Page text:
The bottom line: Recruiters are salesmen. It's about closing the deal. So time is of the essence.
4. Recruiters know what the best job fit is for you
Many times, recruiters who call you are simply fishing to round up a batch of potential candidates. They may actually know very little about your work experience and current situation beyond what they have seen via your social media profile and online résumé.
It's up to you to take charge so that you don't waste your time getting calls for jobs that don't interest you. Ask upfront if there's a specific job they have in mind for you, and be clear about the salary you require. Prepare to answer detailed questions about your résumé, job experience and any gaps in employment.
You should be able to "quickly review the highlights of your career success, the things that you think clearly separate you from all the other candidates out there," Dixon says. "Quantify your achievements. Don't simply say that you improved results … instead state that you improved results by 47 percent and saved the company $2 million. Using numbers drives home your achievements much more than just words."
Many recruiters look at how often you have switched jobs. Job changers aren't looked on favorably. They will also want a list of references. And the recruiter might need to know if you have any issues with relocation if the job involves that. If you have to travel to get to an interview, be clear on who is paying the travel expenses.
Depending on the job opening and employer, the recruiter will probably ask if you're willing to agree to a drug test, criminal background check, reference checks, educational background checks and credit checks.
Next, tell the recruiter that you want to be notified when your résumé is sent to one of his clients or if he makes any changes to your résumé.
One caveat: Your conversations with recruiters should be kept strictly to business. They're not your career coach. Don't mention money concerns or insecurities about your chances for landing the job. And unless it's part of the job description, this is not the time to ask about telecommuting policies or other flextime options. Save that for until after you get an offer.
5. If you don't get the job, they will stay in touch
It's a recruiter's job to find people for jobs, not jobs for people. "A recruiter will show interest in a candidate when they have a position that they think the candidate is qualified for," Dixon says. "So if a recruiter doesn't call you, it means that they don't have a position that matches your qualifications at the time."
See also: Growing job fields
That said, many of the best recruiters network with other recruiters. So even if they don't have an open requisition that's perfect for you right now, if you have built a good rapport with them, they just may know of another opportunity and make an introduction, Babbitt says.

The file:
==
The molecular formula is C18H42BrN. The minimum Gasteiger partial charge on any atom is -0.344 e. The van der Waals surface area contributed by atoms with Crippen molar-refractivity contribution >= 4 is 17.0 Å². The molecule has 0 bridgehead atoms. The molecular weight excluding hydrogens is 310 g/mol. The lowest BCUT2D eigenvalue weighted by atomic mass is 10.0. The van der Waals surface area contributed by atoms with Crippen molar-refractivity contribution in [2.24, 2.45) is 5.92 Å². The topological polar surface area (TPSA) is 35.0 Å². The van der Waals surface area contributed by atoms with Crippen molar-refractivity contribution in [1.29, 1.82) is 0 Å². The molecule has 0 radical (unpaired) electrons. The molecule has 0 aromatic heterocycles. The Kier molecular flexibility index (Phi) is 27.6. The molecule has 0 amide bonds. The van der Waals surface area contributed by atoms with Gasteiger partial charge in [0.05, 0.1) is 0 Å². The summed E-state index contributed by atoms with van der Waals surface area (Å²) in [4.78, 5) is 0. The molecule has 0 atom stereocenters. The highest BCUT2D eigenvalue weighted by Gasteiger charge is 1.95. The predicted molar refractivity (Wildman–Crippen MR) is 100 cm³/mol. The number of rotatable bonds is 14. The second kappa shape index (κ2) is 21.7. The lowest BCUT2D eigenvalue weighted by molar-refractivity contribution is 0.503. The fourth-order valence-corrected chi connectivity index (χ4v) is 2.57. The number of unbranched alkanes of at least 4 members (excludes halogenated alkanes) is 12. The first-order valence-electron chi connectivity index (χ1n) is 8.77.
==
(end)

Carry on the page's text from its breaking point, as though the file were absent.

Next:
6. They're résumé wizards
Résumé writing is not a recruiter's job, but it's generally in his or her wheelhouse. While good recruiters will take the time to fine-tune your résumé for the specific job at hand, this isn't a revamp for you to use universally. The onus is on you to bring a résumé that's in good shape.
"Both recruiting agencies I worked for required recruiters to rewrite résumés," Jackson says. "We stripped objectives from résumés and replaced them with summaries with bulleted sentences targeting the parts of the candidate's experience that matched the job opening. We added information that was obtained from our screening interviews. This is so that the hiring manager will immediately see if the candidate is a match. Additionally, we proofed the résumés for consistency, matching tenses, spelling and format."
7. The recruiter negotiates your salary with the employer
Recruiters aren't paid to negotiate your salary. That's your job. Recruiters are paid by the employer, so technically it's in the best interest of the employer to keep your salary within the set parameters.
Many recruiters, however, will provide coy advice like, "I wouldn't take their first offer" or "If it was me …" says Babbitt. "Even the noncommitted recruiters who refuse to give advice will send you to resources such as Glassdoor.com and Salary.com so you walk into the interview with data that will help you make a good decision."
That's not surprising. The recruiter's fee is paid by the client — typically based on a percentage of what your annual salary will be.
Kerry Hannon, AARP jobs expert, is a career transition expert and an award-winning author. Her books include What's Next? Finding Your Passion and Your Dream Job in Your Forties, Fifties and Beyond and Great Jobs for Everyone 50+: Finding Work That Keeps You Happy and Healthy … and Pays the Bills. Follow her on Twitter @kerryhannon.